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  • View in gallery

    Two locations, A and B, for the camera on Explorer of the Seas.

  • View in gallery

    A Nikon D-200 10-MP camera with an AF Nikkor 180-mm f/2.8D IF-ED lens placed in an Ocean Images underwater housing unit installed on the aft mast of the Explorer of the Seas (Fig. 1, location B).

  • View in gallery

    Example of a high-resolution ship wake image taken from the Explorer of the Seas. The image was taken from location B on the ship (Fig. 1) at 1909 UTC 16 Jun 2007; 35.4713°N, 72.0791°W. Ship speed was 22.5 kt, and the course was at 341.5°. Wind speed measurements from the bow anemometer provided by RSMAS are as follows: true wind speed of 13 kt and true wind direction of 291.6°.

  • View in gallery

    Completed wake measurement: horizon-setting line is drawn (dark blue), wake measurement intervals are shown (red). The explanations for αp and βp can be found in the text. The white wake measurement intervals will be ignored because at least one of the wake boundaries is either not clearly seen (three top lines) or beyond the image (bottom two lines).

  • View in gallery

    Wake asymmetry vs relative wind direction. (top) Examples of asymmetric wakes (the arrow shows the wind direction relative to the wake). (a) S wake: 1630:03 UTC 23 Jul 2007, ship course of 176.1°, ship speed of 22.2 kt, wind direction of 91.9°, and speed of 18.5 kt; and (b) P wake: 1637:57 UTC 27 Jul 2007, ship course of 342°, speed of 22.4 kt, wind direction of 120.7°, and speed of 12.9 kt. (bottom) Relative frequency (see the text) of S and P wakes as a function of relative wind direction (notice the sharp peaks about ±90°); angular bins are 20°. (c) S wakes and (d) P wakes.

  • View in gallery

    An example illustrating the angular notations used in this study. Wind direction is specified according to meteorological conventions. (a) The angle corresponding to the “wind direction relative to ship course” is shown (curved arrow); the value of this angle is given by the difference of wind direction (320°) and ship course (35°); wrapped to the (−180°, 180°) interval, the value will be −75°. (b) For the same ship course of 35°, the hatched area is the range of wind directions called “wind along the wake” (from 5° to 65° and from 185° to 245°), the grayed area is the “wind across the wake” (from 95° to 155° and from 275° to 335°); see section 4b.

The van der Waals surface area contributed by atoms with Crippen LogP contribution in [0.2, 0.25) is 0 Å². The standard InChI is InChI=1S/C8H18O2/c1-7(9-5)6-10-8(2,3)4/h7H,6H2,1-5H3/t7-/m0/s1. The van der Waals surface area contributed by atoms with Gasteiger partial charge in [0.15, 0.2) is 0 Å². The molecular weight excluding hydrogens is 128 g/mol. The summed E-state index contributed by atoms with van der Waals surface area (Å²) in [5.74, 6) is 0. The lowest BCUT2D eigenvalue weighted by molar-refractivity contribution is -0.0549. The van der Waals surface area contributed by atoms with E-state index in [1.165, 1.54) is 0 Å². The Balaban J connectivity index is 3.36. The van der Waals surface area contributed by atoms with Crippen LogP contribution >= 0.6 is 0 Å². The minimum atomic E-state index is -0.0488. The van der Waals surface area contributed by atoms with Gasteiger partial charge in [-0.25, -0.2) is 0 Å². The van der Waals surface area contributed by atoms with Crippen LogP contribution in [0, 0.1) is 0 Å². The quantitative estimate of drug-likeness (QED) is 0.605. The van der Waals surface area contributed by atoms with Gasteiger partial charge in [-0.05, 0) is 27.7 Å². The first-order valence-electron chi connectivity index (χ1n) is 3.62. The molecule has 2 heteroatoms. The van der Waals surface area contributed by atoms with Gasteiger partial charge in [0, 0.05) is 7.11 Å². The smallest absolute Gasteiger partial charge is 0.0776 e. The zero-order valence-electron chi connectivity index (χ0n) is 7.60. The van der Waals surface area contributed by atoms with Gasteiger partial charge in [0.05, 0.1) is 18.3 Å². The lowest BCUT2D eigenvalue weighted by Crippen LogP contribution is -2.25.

• View in gallery

    Histograms for wind direction relative to the ship course for ship speed >7 kt. The numbers in parentheses show the total number of images for each histogram. The top two histograms demonstrate the asymmetry in the frequency of sharp wake boundaries with respect to wind direction. The “All wakes” histogram shows the asymmetry of relative wind direction for the dataset.

  • View in gallery

    As in Fig. 7, but with an additional condition of wind speed >15 kt. Note the disproportionately small number of B wakes.

  • View in gallery

    Histograms for sun azimuth relative to the ship course for asymmetrical and symmetrical wakes, for ship speed >7 kt: The distribution patterns in the top two panels are similar, which excludes illumination effects as a possible cause of the asymmetry in Figs. 7 and 8. The angles near ±90° dominate in these histograms because the low latitudes and meridional directions prevail in the tracks of the Explorer of the Seas during the experiment.

  • View in gallery

    (left) Histogram and (right) relative frequency of well-outlined (“measurable”) wakes vs relative wind direction, for ship speed >7 kt. The relative frequency data are defined as the values of the histogram divided (normalized) by the values of the “All wakes” panel in Fig. 7.

  • View in gallery

    Wake width vs distance plots for (left) all measured wakes and (right) relative wind direction within 30° of the ship track. Ship speed ranges from 20 to 24.4 kt.

  • View in gallery

    Average wake width with 95% confidence intervals; the first two datasets are shown in Fig. 11. The number of images in each dataset is given in parentheses.

  • View in gallery

    The SAR images of the Explorer of the Seas. (a) RADARSAT S1 beam (12.5-m resolution), at 1051:34 UTC 21 May 2007; 37.6114°N, 70.3133°W; and speed of 21.6 kt, course of 133.4°, wind speed of 14.8 kt, and direction of 314.4°. (b) RADARSAT ScanSAR (25-m resolution), image from 1041:42 UTC 8 Sep 2007, ship at 41.0939°N, 69.2078°W, speed of 10.6 kt, course of 151.6°, wind speed of 20.2 kt, and direction of 238.9°.

  • View in gallery

    Fragment from Fig. 13a. Average wake width calculated from photographic measurements (white dots; Fig. 12, wind along the wake curve).

  • View in gallery

    Fragment from Fig. 13b. Average wake width calculated from photographic measurements (white dots; Fig. 12, wind across the wake curve).

  • View in gallery